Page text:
" NEW YORK TIMES BESTSELLER From Jane Leavy, the award-winning, New York Times bestselling author of The Last Boy and Sandy Koufax, comes the definitive biography of Babe Ruth—the man Roger Angell dubbed "the model for modern celebrity.”
This is the story
He lived in the present tense—in the camera’s lens. There was no frame he couldn’t or wouldn’t fill. He swung the heaviest bat, earned the most money, and incurred the biggest fines. Like all the new-fangled gadgets then flooding the marketplace—radios, automatic clothes washers, Brownie cameras, microphones and loudspeakers—Babe Ruth "made impossible events happen." Aided by his crucial partnership with Christy Walsh—business manager, spin doctor, damage control wizard, and surrogate father, all stuffed into one tightly buttoned double-breasted suit—Ruth drafted the blueprint for modern athletic stardom.
His was a life of journeys and itineraries—from uncouth to couth, spartan to spendthrift, abandoned to abandon; from Baltimore to Boston to New York, and back to Boston at the end of his career for a finale with the only team that would have him. There were road trips and hunting trips; grand tours of foreign capitals and post-season promotional tours, not to mention those 714 trips around the bases.
After hitting his 60th home run in September 1927—a total that would not be exceeded until 1961, when Roger Maris did it with the aid of the extended modern season—he embarked on the mother of all barnstorming tours, a three-week victory lap across America, accompanied by Yankee teammate Lou Gehrig. Walsh called the tour a "Symphony of Swat." The Omaha World Herald called it "the biggest show since Ringling Brothers, Barnum and Bailey, and seven other associated circuses offered their entire performance under one tent." In The Big Fella, acclaimed biographer Jane Leavy recreates that 21-day circus and in so doing captures the romp and the pathos that defined Ruth’s life and times.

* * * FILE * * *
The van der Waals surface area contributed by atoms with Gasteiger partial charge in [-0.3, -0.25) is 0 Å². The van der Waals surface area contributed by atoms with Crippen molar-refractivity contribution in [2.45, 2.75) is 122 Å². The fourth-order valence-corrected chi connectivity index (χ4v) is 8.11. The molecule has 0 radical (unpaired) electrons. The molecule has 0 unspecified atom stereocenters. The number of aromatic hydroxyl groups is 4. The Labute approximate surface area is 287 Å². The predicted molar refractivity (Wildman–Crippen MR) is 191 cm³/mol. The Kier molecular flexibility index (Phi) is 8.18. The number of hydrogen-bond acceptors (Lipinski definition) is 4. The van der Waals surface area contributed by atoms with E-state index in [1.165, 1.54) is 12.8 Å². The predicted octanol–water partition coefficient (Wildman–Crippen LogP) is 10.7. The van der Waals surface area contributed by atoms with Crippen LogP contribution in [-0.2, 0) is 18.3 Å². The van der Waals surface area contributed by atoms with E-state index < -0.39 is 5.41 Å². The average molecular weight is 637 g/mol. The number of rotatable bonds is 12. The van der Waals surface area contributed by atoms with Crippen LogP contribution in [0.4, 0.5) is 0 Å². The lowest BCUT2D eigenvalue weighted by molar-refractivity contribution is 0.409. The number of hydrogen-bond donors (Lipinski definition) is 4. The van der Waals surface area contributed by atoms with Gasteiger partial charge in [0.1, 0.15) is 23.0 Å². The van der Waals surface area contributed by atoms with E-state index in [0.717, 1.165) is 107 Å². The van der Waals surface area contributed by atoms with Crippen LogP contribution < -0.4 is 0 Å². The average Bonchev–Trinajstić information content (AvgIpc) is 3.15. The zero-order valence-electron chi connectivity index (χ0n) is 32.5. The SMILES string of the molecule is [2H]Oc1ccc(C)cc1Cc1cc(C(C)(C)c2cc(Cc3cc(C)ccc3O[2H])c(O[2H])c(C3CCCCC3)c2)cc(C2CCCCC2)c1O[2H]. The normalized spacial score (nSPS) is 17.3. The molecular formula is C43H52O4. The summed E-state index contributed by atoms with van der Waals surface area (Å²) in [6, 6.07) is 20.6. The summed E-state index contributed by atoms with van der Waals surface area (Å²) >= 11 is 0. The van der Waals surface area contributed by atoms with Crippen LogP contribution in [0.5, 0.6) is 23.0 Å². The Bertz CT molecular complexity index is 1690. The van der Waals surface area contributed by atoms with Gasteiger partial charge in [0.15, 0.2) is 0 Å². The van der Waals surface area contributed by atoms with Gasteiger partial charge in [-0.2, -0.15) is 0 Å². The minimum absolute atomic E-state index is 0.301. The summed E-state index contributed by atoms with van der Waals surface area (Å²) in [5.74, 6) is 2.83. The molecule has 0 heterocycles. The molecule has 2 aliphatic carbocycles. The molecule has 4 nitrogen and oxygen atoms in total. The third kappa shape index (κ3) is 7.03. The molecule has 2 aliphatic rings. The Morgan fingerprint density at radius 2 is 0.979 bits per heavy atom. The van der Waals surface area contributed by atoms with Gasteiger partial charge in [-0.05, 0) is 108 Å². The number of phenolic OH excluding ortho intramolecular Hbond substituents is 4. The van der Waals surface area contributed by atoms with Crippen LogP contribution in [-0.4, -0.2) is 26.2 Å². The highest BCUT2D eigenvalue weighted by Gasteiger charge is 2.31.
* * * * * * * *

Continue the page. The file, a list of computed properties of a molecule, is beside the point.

Drawing from more than 250 interviews, a trove of previously untapped documents, and Ruth family records, Leavy breaks through the mythology that has obscured the legend and delivers the man.
Reviews and What Readers Say
“ Captures Ruth’s outsize influence on American sport and culture.... Leavy’s conceit allows her to stake out some untrod turf. But she also makes a compelling case that to appreciate the adulation Ruth soaked up in October 1927 is to understand his contribution to American life in full."
―New York Times Book Review
“ Magnificent.... All this is only to touch on the wealth of research, detail and astuteness of observation that make up The Big Fella. Some of it is sad.... But the winning side of the Babe’s life predominates in these pages and in history.”
―Wall Street Journal
" Fascinating…reveals Ruth’s pioneering role in modern celebrity."
" The Big Fella, beyond being the premiere biography about the King of Crash, is a book for all history buffs, not just fans of the New York Yankees, baseball, or sports in general."
“ Does the world need another biography of Babe Ruth? If it’s this one, then the answer is an emphatic yes."
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Jane Leavy is the author of the New York Times bestseller Sandy Koufax: A Lefty's Legacy and the comic novel Squeeze Play, which Entertainment Weekly called "the best novel ever written about baseball." She was a staff writer at The Washington Post from 1979 to1988, first in the sports section, then writing for the style section. She covered baseball, tennis, and the Olympics for the paper. She wrote features for the style section about sports, politics, and pop culture, including, most memorably, a profile of Mugsy Bogues, the 5'3" guard for the Washington Wizards, which was longer than he is tall.